It was starting out to be a great weekend of camping. We were traveling with a group of great friends. Let me tell you, everyone needs to have a few friends like these. They are the kind who you go months without talking to and pick right up as if you had seen each other yesterday.
To add to the delight, we had a brand new camping toy. Your mind might wander to a Coleman stove or some other accoutrement to making roughing it a little easier, but we had packed a giant white bed sheet and a projector. Combining the two we created an awesome giant screen theatre that attracted both children and June bugs with its glowing greatness.
After a late night showing of Megamind and a healthy helping of Smores, we shuffled our sleepy, sticky kids off to bed. The next day followed and was filled with lazy, aimless camping fun. Around dinnertime, we began to notice an ominous dark gathering in the distant skies. We are more out of the frying pan and into the spilled milk kind of campers, so we were fumbling with the radar on our phone trying to garner information. Luckily, one of our better prepared friends was traveling with a weather radio, so we tuned in to hear the reports.
|Playing cards and waiting for weather reports while wearing their tornado safety gear|
With the first weather reports of severe thunderstorms, we began to make tentative preparations to batten down the hatches. Soon, we began to hear the murmurings of tornadoes in the area. At the suggestion of Reed Timmer of Stormchasers fame, we gathered up the bicycle helmets to use in case of tornado. After a quick scan of the property, we determined that the safest locations would be the ply-board bathroom or the lowest point in the campsite, which happened to be next to the lake. Eschewing either option as particularly safe, we clicked our ruby hiking boots three times and said 'There's no place like Wal-Mart."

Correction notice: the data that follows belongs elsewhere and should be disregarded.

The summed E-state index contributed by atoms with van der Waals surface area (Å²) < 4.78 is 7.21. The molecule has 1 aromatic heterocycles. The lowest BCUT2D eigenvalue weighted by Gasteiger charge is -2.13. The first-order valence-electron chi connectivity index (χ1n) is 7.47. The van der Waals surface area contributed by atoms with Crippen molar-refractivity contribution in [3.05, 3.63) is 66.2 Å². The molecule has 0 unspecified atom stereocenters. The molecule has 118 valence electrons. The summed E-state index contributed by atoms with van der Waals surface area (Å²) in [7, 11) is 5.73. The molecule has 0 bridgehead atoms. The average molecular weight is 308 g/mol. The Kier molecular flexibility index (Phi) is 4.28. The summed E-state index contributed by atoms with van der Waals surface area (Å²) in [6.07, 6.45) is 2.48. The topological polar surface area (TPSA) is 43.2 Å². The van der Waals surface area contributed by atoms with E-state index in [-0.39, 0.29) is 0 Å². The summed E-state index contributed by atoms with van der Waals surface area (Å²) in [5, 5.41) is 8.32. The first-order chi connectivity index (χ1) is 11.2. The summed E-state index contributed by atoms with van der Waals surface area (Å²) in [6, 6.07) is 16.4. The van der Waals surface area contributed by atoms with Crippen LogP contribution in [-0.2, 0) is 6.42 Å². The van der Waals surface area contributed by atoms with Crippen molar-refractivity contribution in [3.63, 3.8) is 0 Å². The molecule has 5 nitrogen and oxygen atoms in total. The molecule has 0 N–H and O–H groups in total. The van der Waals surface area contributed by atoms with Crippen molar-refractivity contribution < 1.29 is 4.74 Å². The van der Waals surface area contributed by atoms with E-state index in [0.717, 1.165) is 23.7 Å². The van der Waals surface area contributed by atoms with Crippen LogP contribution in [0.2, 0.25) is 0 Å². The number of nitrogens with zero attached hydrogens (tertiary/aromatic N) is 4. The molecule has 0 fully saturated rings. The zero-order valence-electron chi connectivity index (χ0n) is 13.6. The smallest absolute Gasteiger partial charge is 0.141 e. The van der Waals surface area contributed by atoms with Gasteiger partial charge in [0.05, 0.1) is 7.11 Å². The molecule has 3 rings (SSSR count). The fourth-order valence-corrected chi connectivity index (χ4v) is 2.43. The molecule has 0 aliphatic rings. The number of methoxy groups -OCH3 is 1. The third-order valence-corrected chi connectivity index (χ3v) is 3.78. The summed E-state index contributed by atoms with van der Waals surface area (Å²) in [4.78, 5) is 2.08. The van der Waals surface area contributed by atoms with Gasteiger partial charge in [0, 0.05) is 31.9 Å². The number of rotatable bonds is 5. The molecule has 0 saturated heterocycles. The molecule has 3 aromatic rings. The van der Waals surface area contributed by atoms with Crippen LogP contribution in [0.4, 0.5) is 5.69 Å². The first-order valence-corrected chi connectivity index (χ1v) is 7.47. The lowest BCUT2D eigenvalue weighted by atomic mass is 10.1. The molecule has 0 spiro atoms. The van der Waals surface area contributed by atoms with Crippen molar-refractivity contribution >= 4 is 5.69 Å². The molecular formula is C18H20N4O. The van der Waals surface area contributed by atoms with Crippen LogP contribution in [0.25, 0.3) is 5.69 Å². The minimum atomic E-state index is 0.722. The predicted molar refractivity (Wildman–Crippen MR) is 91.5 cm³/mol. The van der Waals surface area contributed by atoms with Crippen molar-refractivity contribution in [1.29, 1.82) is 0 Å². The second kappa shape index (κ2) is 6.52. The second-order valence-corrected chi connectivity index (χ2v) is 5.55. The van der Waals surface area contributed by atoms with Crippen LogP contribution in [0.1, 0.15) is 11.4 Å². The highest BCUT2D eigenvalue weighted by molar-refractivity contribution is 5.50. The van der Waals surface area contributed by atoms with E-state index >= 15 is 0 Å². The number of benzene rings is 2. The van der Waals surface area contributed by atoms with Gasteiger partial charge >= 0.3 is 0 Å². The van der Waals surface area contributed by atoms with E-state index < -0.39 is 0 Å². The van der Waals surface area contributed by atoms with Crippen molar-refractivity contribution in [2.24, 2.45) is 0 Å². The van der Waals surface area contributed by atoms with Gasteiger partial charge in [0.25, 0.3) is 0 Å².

I'm sure there are those that find Wal-Mart to be a shopping Mecca. Where else can you buy ammunition, underwear, and toilet paper all while having your oil changed? It is without a doubt a modern marvel, but I tend to try to avoid a visit for all but the most utilitarian of tasks. It's not generally a place where you expect to have fun.
Coming in from the storm with nine kids, I couldn't help but wonder how we would pass the time. It turns out, we couldn't have asked for a more entertaining bad weather bunker.
(Please excuse the quality of the photos, as I only had a camera phone for our adventure through Wal-mart. Bad, bad blogger.)
There was fun to be had as we explored the toy aisles
And checked out some safety gear.
Then, we passed a few glassy eyed moments ogling the video game aisle.
Several back to back minutes of quiet were bought with the purchase of a new dice game.
As we moved into the second hour we began buying candy and passing it out enthusiastically. Spurred on by sugar and boredom, the kids took up a raucous game of catch.
When the noise got to be too much, we settled the kids down to play a word game and made another trip through the store to buy more candy. Does anyone else appreciate the irony of the two opposing forces at work here?
As the third hour rolled around, we were running out of candy and patience, so we were relieved to hear that the tornado warning had been lifted. We trudged back to our cars and campsites, passing the night quietly and with some chagrin, as it seemed the weather was quite tame. Our rush to Wal-mart seemed little more than a futile tornado drill until the light of day revealed tree branches on top of campers and destruction at the entrance to the campsite. Indeed, there is no place like Wal-mart.